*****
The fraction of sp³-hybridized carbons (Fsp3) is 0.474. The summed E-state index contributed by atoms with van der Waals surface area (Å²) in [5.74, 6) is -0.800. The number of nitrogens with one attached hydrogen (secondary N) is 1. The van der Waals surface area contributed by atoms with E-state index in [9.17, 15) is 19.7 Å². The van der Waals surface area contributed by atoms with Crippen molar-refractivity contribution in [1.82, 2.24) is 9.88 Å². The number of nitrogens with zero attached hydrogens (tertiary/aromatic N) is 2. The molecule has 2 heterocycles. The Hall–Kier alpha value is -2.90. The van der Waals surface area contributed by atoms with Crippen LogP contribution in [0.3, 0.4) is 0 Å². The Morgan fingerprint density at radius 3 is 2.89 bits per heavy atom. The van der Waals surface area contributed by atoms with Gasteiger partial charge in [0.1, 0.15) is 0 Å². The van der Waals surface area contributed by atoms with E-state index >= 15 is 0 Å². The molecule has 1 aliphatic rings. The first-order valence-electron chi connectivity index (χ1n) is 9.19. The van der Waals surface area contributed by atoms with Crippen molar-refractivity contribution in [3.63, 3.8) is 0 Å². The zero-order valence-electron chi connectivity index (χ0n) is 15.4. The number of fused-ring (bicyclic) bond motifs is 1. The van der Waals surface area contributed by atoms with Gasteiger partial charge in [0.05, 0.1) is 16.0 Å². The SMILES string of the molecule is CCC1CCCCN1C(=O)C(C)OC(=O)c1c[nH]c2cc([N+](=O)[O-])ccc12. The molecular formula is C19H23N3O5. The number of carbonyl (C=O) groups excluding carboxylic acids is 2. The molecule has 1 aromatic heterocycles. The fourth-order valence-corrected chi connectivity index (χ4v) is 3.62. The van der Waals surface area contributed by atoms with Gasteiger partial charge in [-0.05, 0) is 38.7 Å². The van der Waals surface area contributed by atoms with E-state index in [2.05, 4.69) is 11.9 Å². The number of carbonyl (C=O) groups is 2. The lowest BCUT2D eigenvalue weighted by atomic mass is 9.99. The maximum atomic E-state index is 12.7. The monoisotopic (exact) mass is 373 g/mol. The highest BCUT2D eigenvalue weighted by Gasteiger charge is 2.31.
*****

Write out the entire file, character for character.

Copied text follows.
The fraction of sp³-hybridized carbons (Fsp3) is 0.474. The summed E-state index contributed by atoms with van der Waals surface area (Å²) in [5.74, 6) is -0.800. The number of nitrogens with one attached hydrogen (secondary N) is 1. The van der Waals surface area contributed by atoms with E-state index in [9.17, 15) is 19.7 Å². The van der Waals surface area contributed by atoms with Crippen molar-refractivity contribution in [1.82, 2.24) is 9.88 Å². The number of nitrogens with zero attached hydrogens (tertiary/aromatic N) is 2. The molecule has 2 heterocycles. The Hall–Kier alpha value is -2.90. The van der Waals surface area contributed by atoms with Crippen LogP contribution in [0.3, 0.4) is 0 Å². The Morgan fingerprint density at radius 3 is 2.89 bits per heavy atom. The van der Waals surface area contributed by atoms with Gasteiger partial charge in [0.1, 0.15) is 0 Å². The van der Waals surface area contributed by atoms with E-state index >= 15 is 0 Å². The molecule has 1 aliphatic rings. The first-order valence-electron chi connectivity index (χ1n) is 9.19. The van der Waals surface area contributed by atoms with Crippen molar-refractivity contribution in [3.63, 3.8) is 0 Å². The zero-order valence-electron chi connectivity index (χ0n) is 15.4. The number of fused-ring (bicyclic) bond motifs is 1. The van der Waals surface area contributed by atoms with Gasteiger partial charge in [0.05, 0.1) is 16.0 Å². The SMILES string of the molecule is CCC1CCCCN1C(=O)C(C)OC(=O)c1c[nH]c2cc([N+](=O)[O-])ccc12. The molecular formula is C19H23N3O5. The number of carbonyl (C=O) groups excluding carboxylic acids is 2. The molecule has 1 aromatic heterocycles. The fourth-order valence-corrected chi connectivity index (χ4v) is 3.62. The van der Waals surface area contributed by atoms with Gasteiger partial charge in [-0.05, 0) is 38.7 Å². The van der Waals surface area contributed by atoms with E-state index in [2.05, 4.69) is 11.9 Å². The number of carbonyl (C=O) groups is 2. The lowest BCUT2D eigenvalue weighted by atomic mass is 9.99. The maximum atomic E-state index is 12.7. The monoisotopic (exact) mass is 373 g/mol. The highest BCUT2D eigenvalue weighted by Gasteiger charge is 2.31.